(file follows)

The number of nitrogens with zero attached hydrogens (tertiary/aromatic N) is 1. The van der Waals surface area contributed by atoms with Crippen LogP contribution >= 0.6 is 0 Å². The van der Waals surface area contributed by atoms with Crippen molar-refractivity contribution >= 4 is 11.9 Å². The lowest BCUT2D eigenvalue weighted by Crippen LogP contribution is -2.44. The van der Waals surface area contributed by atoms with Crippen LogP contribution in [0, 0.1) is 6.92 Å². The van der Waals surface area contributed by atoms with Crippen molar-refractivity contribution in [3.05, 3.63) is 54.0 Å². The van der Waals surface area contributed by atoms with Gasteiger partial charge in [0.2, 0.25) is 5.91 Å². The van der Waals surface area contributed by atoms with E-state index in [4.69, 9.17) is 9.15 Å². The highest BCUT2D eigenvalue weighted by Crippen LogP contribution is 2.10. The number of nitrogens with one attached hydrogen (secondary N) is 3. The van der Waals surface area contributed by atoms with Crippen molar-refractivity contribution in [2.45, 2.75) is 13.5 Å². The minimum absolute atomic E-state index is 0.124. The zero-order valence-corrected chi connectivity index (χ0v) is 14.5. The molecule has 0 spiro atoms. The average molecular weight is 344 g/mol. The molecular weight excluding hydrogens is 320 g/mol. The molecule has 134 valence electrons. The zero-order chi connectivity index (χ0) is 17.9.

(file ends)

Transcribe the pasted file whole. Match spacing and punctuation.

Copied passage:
The number of nitrogens with zero attached hydrogens (tertiary/aromatic N) is 1. The van der Waals surface area contributed by atoms with Crippen LogP contribution >= 0.6 is 0 Å². The van der Waals surface area contributed by atoms with Crippen molar-refractivity contribution >= 4 is 11.9 Å². The lowest BCUT2D eigenvalue weighted by Crippen LogP contribution is -2.44. The van der Waals surface area contributed by atoms with Crippen LogP contribution in [0, 0.1) is 6.92 Å². The van der Waals surface area contributed by atoms with Crippen molar-refractivity contribution in [3.05, 3.63) is 54.0 Å². The van der Waals surface area contributed by atoms with Gasteiger partial charge in [0.2, 0.25) is 5.91 Å². The van der Waals surface area contributed by atoms with E-state index in [4.69, 9.17) is 9.15 Å². The highest BCUT2D eigenvalue weighted by Crippen LogP contribution is 2.10. The number of nitrogens with one attached hydrogen (secondary N) is 3. The van der Waals surface area contributed by atoms with Crippen molar-refractivity contribution in [2.45, 2.75) is 13.5 Å². The minimum absolute atomic E-state index is 0.124. The zero-order valence-corrected chi connectivity index (χ0v) is 14.5. The molecule has 0 spiro atoms. The average molecular weight is 344 g/mol. The molecular weight excluding hydrogens is 320 g/mol. The molecule has 134 valence electrons. The zero-order chi connectivity index (χ0) is 17.9.